hours and may lead to respiratory failure and death.
Ciguatera - Gambierdiscus toxicus
It is an important form of human poisoning caused by the consumption of
These dinoflagellates adhere to coral, algae and seaweed, where they are eaten
by herbivorous fish human and carnivorous animals are exposed at the end of
the food chain.
Ciguatoxins activate sodium ion (Na ) channels, affecting cell membrane
excitability and instability.
Signs & Symptoms: The disease is characterised by gastrointestinal, neurological and
cardiovascular disturbances. In cases of severe toxicity, paralysis, coma and death may
Understanding of anatomy and physiology of nervous system played crucial roles in
understanding the pathogenesis and mechanism of action of chemicals, poisons and
Metal associated toxicities are mainly based on availability of chelating or bonding
ionic/cationic interactions: e.g. Lead caused toxicity due to its divalent cation, which
can replaced cellular Ca++, Mg++, Fe++ as well as Na+.
Bacterial toxins are proteins interact with various cell types, interfering the action of
cellular proteins and its associated products: e.g. Epsilon protein is transmembrane
pore forming due to its β-sheet protein which transformed the normal α-helical
protein into barrrel shaped pore forming β-sheet.
Mycotoxins are produced in a strain-specific way and elicit some complicated and
overlapping toxigenic activities in sensitive species that include carcinogenicity,
inhibition of protein synthesis, immunosuppression, dermal irritation, and other
metabolic perturbations: e.g. T-2 toxin triggers a ribotoxic response through its high
binding affinity to peptidyl transferase, an integral part of the 60 s ribosomal subunit
and interferes with the metabolism of membrane phospholipids and increases liver
Toxic principle of poisonous plant are different according to species, main
components are alkaloid, glycosides, proteinaceous compounds and
organic compounds etc.
Zootoxins are produced by various animals, insects, amphibian and aquatic
Still the pathogenesis and mechanisms of many poisons and toxins are
obscured, further extension in studies and implementation is required.
Bernhoft, R. A. (2012) Mercury Toxicity and Treatment: A Review of the Literature.
Journal of environmental and public health volume. 10: 1155.
Burrows G.E. and R. J. Tyrl (2001) Toxic Plants of North America Ames, Iowa: Iowa State
Doi, K. and K. Uetsuka (2011) Mechanisms of Mycotoxin-Induced Neurotoxicity through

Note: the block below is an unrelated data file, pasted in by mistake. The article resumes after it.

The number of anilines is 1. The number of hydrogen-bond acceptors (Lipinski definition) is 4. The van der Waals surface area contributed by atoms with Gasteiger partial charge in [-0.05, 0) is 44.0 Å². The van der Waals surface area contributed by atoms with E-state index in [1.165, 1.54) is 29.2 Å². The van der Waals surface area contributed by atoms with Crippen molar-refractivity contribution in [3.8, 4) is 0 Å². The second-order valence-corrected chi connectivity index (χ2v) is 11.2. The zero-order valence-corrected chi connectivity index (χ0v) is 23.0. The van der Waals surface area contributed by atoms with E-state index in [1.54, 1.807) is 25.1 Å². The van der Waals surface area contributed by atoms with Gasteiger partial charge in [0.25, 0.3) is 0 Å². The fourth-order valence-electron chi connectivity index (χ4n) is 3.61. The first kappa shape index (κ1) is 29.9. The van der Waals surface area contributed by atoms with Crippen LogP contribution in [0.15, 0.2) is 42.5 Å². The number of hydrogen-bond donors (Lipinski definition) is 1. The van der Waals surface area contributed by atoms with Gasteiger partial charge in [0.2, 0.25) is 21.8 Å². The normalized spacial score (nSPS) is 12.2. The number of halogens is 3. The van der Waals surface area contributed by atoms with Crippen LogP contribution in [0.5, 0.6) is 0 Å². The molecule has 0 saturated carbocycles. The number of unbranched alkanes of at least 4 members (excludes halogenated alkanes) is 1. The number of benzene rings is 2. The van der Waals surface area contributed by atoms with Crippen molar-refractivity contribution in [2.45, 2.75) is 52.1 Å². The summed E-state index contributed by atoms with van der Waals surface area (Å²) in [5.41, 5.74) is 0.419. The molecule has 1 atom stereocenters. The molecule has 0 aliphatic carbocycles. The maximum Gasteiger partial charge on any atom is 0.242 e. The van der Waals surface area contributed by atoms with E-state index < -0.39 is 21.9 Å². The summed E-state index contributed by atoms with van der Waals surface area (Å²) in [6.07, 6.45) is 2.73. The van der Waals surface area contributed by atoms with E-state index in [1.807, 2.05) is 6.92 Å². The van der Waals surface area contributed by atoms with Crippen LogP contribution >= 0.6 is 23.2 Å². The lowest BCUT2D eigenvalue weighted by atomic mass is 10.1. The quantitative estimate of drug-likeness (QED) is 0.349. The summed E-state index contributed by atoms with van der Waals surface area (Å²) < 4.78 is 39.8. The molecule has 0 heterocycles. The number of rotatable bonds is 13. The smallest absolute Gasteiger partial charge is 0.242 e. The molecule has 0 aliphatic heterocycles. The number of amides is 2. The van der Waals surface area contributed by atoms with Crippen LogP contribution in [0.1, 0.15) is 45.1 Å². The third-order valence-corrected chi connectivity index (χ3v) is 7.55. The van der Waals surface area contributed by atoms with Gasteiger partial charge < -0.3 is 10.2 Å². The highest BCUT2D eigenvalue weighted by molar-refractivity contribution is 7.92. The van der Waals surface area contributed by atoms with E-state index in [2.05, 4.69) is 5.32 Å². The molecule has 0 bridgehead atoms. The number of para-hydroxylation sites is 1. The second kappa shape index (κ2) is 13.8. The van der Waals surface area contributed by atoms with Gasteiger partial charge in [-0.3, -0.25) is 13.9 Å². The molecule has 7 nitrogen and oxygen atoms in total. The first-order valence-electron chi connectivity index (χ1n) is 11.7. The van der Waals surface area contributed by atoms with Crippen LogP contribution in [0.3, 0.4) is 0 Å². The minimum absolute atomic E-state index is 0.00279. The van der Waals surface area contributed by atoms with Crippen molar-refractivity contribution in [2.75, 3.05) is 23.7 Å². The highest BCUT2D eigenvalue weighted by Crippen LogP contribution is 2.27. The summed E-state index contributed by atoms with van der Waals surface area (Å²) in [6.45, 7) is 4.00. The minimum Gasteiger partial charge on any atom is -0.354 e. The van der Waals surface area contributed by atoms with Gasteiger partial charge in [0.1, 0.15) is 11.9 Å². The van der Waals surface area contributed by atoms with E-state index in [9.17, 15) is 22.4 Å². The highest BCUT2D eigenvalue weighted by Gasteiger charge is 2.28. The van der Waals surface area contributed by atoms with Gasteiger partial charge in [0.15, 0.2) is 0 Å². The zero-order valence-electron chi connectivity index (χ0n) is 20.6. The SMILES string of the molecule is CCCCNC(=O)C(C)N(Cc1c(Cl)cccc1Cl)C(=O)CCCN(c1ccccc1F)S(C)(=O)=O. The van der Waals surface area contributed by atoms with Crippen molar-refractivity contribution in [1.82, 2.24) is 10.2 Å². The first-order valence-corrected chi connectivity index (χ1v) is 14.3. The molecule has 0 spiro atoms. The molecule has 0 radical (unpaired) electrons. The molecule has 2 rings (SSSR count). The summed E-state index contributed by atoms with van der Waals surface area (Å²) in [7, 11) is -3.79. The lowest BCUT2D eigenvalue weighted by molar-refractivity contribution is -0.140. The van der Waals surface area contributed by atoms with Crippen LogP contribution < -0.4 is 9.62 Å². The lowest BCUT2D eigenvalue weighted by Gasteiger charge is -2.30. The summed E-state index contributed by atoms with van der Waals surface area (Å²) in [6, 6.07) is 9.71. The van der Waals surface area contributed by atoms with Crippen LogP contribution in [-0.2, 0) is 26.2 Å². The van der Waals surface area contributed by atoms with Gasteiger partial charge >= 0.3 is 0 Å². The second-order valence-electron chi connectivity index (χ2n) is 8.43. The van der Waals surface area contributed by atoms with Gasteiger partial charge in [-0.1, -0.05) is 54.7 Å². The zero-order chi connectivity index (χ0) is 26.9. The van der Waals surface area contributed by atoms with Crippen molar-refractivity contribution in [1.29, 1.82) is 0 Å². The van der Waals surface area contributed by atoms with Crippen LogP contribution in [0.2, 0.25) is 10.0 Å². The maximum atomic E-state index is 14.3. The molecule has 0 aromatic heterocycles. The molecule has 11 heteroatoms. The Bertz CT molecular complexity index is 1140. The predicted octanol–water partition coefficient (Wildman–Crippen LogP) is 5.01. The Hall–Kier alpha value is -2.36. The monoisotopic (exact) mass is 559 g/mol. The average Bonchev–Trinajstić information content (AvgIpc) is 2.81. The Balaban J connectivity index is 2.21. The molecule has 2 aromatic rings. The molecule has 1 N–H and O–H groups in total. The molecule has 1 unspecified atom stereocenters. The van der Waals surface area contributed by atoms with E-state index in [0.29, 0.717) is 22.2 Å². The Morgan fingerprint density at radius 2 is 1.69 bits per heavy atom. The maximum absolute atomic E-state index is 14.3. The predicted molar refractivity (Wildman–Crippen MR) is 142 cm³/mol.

Oxidative Stress-Associated Pathways . Int. J. Mol. Sci. 12: 5213-5237.
Flora, G., D. Gupta, A. Tiwari (2012) Toxicity of lead: A review with recent updates.
Interdiscip Toxicol. 5(2): 47–58.
Hassel, B. (2013) Tetanus: Pathophysiology, Treatment, and the Possibility of Using
Botulinum Toxin against Tetanus-Induced Rigidity and Spasms. Toxins. 5: 73-83.
Lehanea, L. and R. J. Lewisb (2000) Ciguatera: recent advances but the risk remains.
International Journal of Food Microbiology. 61 91–125.
Lucas, R., I. Czikora, S. Sridhar, E. Zemskov, B. Gorshkov, U. Siddaramappa, A. Oseghale,
J. Lawson, A. Verin, F. G. Rick, N. L. Block, H. Pillich, M. Romero, M. Leustik, A. V. Schally
and T. Chakraborty (2013) Mini-Review: Novel Therapeutic Strategies to Blunt Actions of
Pneumolysin in the Lungs. Toxins. 5: 1244-1260.
Miyamoto, O., T. Minami, T. Toyoshima, T. Nakamura, T. Masada, S. Nagao, T. Negi, T.
Itano and A. Okabe (1998) Neurotoxicity of Clostridium perfringens epsilon-toxin for the
rat hippocampus via the glutamatergic system. Infection and immunity. 6:2501–2508.
Pohland, A. E., S . Nesheim and L. Friedman (1992) Ochratoxin a: a review. Pure & Appl.
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Popoff, M. R. and B. Poulain, (2010) Bacterial toxins and the nervous system:
neurotoxins and multipotential toxins Interacting with neuronal Cells. Toxins, 2:683-
Stiles, B. G., G. Barth, H. Barth and M. R. Popoff (2013) Clostridium perfringens Epsilon
Toxin: A Malevolent Molecule for Animals and Man. Toxins. 5:2138-2160.
Vilar M. S., R. F.M. Maas, H. D. Bosschere, R. Ducatelle and J. Fink-Gremmels (2004)
Patulin produced by an Aspergillus clavatus isolated from feed containing malting
residues associated with a lethal neurotoxicosis in cattle. Mycopathologia. 158: 419–
Voss, K.A., G.W. Smith, W.M. Haschek (2007) Fumonisins: Toxicokinetics, mechanism of
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• Norwegian School of Veterinary Science.
"Fungus-induced neurological disease: An
underestimated risk for animals and
humans?." ScienceDaily. ScienceDaily, 15
• Two main types
Excitatory synapse (EPSP) Inhibitory (IPSP)
Histamine Acetyl choline